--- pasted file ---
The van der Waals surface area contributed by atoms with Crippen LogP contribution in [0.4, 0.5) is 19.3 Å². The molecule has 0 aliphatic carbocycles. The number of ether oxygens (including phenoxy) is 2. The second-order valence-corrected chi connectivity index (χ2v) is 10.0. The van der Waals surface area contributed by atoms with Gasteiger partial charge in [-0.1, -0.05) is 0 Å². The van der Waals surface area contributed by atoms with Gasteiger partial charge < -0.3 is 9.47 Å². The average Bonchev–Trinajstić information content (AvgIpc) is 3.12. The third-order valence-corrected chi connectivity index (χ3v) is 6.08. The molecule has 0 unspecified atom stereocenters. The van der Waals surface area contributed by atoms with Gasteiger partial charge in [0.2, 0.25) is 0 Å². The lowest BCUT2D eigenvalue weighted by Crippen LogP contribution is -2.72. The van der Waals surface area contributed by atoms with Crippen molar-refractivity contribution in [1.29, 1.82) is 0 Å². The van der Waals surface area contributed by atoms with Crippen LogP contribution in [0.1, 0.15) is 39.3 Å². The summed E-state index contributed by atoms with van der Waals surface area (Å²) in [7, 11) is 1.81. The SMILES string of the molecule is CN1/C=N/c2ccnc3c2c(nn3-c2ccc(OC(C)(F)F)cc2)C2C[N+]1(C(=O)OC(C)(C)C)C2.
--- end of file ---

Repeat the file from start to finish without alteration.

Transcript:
The van der Waals surface area contributed by atoms with Crippen LogP contribution in [0.4, 0.5) is 19.3 Å². The molecule has 0 aliphatic carbocycles. The number of ether oxygens (including phenoxy) is 2. The second-order valence-corrected chi connectivity index (χ2v) is 10.0. The van der Waals surface area contributed by atoms with Gasteiger partial charge in [-0.1, -0.05) is 0 Å². The van der Waals surface area contributed by atoms with Gasteiger partial charge < -0.3 is 9.47 Å². The average Bonchev–Trinajstić information content (AvgIpc) is 3.12. The third-order valence-corrected chi connectivity index (χ3v) is 6.08. The molecule has 0 unspecified atom stereocenters. The van der Waals surface area contributed by atoms with Gasteiger partial charge in [0.2, 0.25) is 0 Å². The lowest BCUT2D eigenvalue weighted by Crippen LogP contribution is -2.72. The van der Waals surface area contributed by atoms with Crippen molar-refractivity contribution in [1.29, 1.82) is 0 Å². The van der Waals surface area contributed by atoms with Crippen LogP contribution in [0.1, 0.15) is 39.3 Å². The summed E-state index contributed by atoms with van der Waals surface area (Å²) in [7, 11) is 1.81. The SMILES string of the molecule is CN1/C=N/c2ccnc3c2c(nn3-c2ccc(OC(C)(F)F)cc2)C2C[N+]1(C(=O)OC(C)(C)C)C2.